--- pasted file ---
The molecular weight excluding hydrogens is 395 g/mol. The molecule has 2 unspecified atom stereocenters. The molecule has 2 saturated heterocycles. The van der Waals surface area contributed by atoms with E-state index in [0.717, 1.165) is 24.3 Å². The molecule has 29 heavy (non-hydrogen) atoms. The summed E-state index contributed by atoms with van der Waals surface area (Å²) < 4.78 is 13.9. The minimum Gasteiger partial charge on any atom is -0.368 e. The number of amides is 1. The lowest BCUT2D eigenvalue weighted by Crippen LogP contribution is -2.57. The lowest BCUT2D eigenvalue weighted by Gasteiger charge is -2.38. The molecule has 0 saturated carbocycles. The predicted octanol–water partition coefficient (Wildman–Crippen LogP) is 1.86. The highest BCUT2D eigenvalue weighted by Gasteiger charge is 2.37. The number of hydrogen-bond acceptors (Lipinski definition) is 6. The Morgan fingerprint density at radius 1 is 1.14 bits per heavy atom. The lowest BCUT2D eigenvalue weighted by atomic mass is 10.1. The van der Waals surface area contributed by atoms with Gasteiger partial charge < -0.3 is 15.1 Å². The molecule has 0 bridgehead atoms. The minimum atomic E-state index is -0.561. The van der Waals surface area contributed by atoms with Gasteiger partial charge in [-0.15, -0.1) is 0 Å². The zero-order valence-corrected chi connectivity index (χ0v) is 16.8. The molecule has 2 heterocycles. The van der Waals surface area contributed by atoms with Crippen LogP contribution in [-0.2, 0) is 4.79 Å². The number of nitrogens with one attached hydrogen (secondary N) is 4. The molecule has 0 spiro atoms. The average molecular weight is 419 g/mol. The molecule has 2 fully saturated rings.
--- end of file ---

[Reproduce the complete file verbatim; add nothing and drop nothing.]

The molecular weight excluding hydrogens is 395 g/mol. The molecule has 2 unspecified atom stereocenters. The molecule has 2 saturated heterocycles. The van der Waals surface area contributed by atoms with E-state index in [0.717, 1.165) is 24.3 Å². The molecule has 29 heavy (non-hydrogen) atoms. The summed E-state index contributed by atoms with van der Waals surface area (Å²) < 4.78 is 13.9. The minimum Gasteiger partial charge on any atom is -0.368 e. The number of amides is 1. The lowest BCUT2D eigenvalue weighted by Crippen LogP contribution is -2.57. The lowest BCUT2D eigenvalue weighted by Gasteiger charge is -2.38. The molecule has 0 saturated carbocycles. The predicted octanol–water partition coefficient (Wildman–Crippen LogP) is 1.86. The highest BCUT2D eigenvalue weighted by Gasteiger charge is 2.37. The number of hydrogen-bond acceptors (Lipinski definition) is 6. The Morgan fingerprint density at radius 1 is 1.14 bits per heavy atom. The lowest BCUT2D eigenvalue weighted by atomic mass is 10.1. The van der Waals surface area contributed by atoms with Gasteiger partial charge < -0.3 is 15.1 Å². The molecule has 0 bridgehead atoms. The minimum atomic E-state index is -0.561. The van der Waals surface area contributed by atoms with Gasteiger partial charge in [-0.15, -0.1) is 0 Å². The zero-order valence-corrected chi connectivity index (χ0v) is 16.8. The molecule has 2 heterocycles. The van der Waals surface area contributed by atoms with Crippen LogP contribution in [-0.2, 0) is 4.79 Å². The number of nitrogens with one attached hydrogen (secondary N) is 4. The molecule has 0 spiro atoms. The average molecular weight is 419 g/mol. The molecule has 2 fully saturated rings.